The term Faerie is derived from "Fé erie.” It means the enchantment of the Fées, while Fé is derived from Fay, derived from Fatae, or the Fates. The term originally applied to supernatural women who directed the lives of men and attended births. Now it has come to mean any supernatural creature tied to the earth, except monsters and ghosts. The modern term, “fairy,” was created, due to fairy tales.
In Ireland, the Faeries are called the Aes Sídhe (the singular being Aes Sídh). Sídhe happens to be the name for the earthen mounds and hills dotting the Irish landscape. Irish tales claim the Faeries live under these mounds, so the term "sídhe" has come to mean Faerie in general. The word also refers to the palaces, courts, halls, and residences of the Faeries. Fairies are also known b y other euphemisms, "the Fair Folk", "the Good Neighbors", "the Little Folk", "the Little Darlings", and "the People of Peace". The reason why: first is to avoid attracting their attention. The second was to avoid insulting them.
Thanks to legends and folklore of Scandinavia the elf was used the same way Aes Sídh was used in Ireland, to refer to any Faeries, and it was introduced to Britain by the Anglo-Saxons. English literature made the elves the diminutive fairies of Spenser and Shakespeare, which in conventional Faerie lore would be the equivalent of the little nature spirits.
There are tales in myths of how fairies came to be. The first way had them as fallen angels. A few did not follow Lucifer into Hell, but decided to reside on earth.
Second: It is explained them as the dead not good enough to enter Heaven, but too good for Hell. It is said they live in limbo as they recreate their former lives.
Third and last: This has them as children of Eve. She hides them from God, who curses her that the children she tried to hide from Him would remain hidden from her, and subsequently all Mankind.
There is a connection in mythology of people and children being taken by fairies and coming back years later hardly aged. Sounds somewhat like alien abduction, doesn’t it? Fairies steal babies, leaving a changeling in the child’s place. Fairies stole young women as brides, or perhaps for other, less honorable purposes. In the aptly named tale “Stolen Bride,” a gang of fairies carries off a young woman, and something similar happens in "Jamie Freel and the Young Lady.” In both cases, the women are put under an enchantment that leaves them mute and confused. And sometimes the women are left pregnant—like in alien abduction stories—only to lose the child one night after abduction.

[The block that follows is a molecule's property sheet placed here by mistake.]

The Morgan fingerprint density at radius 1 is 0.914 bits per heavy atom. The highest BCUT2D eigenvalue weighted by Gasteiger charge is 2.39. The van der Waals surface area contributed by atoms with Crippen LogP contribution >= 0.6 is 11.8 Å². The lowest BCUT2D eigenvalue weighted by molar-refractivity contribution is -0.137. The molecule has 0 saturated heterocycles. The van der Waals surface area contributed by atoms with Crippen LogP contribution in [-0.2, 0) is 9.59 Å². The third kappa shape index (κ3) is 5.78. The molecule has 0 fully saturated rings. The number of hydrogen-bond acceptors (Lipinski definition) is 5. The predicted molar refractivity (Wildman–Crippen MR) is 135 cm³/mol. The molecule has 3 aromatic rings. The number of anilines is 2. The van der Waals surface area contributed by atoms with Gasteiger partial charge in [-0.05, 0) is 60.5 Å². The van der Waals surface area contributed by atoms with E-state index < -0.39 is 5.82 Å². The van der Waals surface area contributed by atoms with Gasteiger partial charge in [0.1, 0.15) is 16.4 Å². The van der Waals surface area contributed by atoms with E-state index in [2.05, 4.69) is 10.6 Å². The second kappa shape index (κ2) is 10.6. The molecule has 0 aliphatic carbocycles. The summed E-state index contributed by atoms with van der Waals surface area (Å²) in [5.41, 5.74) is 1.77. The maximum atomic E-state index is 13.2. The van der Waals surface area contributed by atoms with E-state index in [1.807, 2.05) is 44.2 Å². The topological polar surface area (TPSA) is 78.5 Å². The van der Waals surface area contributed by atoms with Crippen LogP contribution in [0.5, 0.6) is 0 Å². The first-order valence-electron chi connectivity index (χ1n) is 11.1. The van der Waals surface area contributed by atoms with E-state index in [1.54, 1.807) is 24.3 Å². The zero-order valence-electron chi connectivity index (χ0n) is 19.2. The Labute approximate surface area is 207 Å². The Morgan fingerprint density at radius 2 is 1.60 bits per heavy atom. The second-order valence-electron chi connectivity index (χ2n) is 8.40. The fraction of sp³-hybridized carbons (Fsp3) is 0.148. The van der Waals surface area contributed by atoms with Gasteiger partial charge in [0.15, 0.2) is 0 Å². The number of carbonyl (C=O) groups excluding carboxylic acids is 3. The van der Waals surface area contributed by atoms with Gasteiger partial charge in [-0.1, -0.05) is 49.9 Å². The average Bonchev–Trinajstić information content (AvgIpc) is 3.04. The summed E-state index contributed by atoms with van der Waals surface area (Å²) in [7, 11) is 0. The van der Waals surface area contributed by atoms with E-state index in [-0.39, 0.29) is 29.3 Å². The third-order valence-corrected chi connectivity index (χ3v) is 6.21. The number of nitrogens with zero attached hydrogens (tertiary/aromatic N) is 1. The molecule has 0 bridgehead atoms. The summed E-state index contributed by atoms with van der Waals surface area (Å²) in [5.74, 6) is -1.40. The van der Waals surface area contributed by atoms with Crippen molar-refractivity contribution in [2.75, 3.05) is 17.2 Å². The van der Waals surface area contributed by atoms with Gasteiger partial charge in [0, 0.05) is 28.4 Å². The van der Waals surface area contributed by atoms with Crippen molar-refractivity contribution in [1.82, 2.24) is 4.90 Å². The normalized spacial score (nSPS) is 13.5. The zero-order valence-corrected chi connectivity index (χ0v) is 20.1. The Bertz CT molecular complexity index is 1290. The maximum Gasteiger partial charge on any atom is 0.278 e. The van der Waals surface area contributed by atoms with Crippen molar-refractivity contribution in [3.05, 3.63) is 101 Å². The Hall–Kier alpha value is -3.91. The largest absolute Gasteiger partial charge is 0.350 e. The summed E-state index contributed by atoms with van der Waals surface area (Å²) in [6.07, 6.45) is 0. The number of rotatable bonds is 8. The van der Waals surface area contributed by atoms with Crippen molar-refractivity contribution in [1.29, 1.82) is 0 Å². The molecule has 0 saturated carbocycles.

Now in Virginia where I live, there is a state park that is named Fairy Stone State Park. It is the largest of Virginia's six original state parks, is home to its namesake "fairy stones." These rare mineral crosses and the park's scenic beauty, rich history and ample recreational opportunities make it a local and regional favorite. The 4,639 acres that make up the park were donated by Junius B. Fishburn, former owner of the Roanoke Times, in 1933. The Civilian Conservation Corps originally built the park, its lake and many structures still in use there.
For many years people held these little crosses in superstitious awe, firm in the belief that they protected the wearer against witchcraft, sickness, accidents and disaster. Fairy stones are staurolite, a combination of silica, iron and aluminum. Staurolite crystallizes at 60 or 90 degree angles, hence the stone's cross-like structure. Found only in rocks once subjected to great heat and pressure, the mineral was formed long, long ago, during the rise of the Appalachian Mountains. The stones are most commonly shaped like St. Andrew’s cross, an "X," but "T" shaped Roman crosses and square Maltese crosses are the most sought-after. The rare staurolite stones are found elsewhere but not in such abundance as at Fairy Stone State Park.
The Legend of the Fairy Stone: Many hundreds of years before Chief Powhatan’s reign, fairies were dancing around a spring of water, playing with naiads and wood nymphs, when an elfin messenger arrived from a city far away. He brought news of the death of Christ. When these creatures of the forest heard the story of the crucifixion, they wept. As their tears fell upon the earth, they crystallized to form beautiful crosses.
If you like to visit this park, find out more at the official website at http://www.dcr.virginia.gov/state-parks/fairy-stone#general_information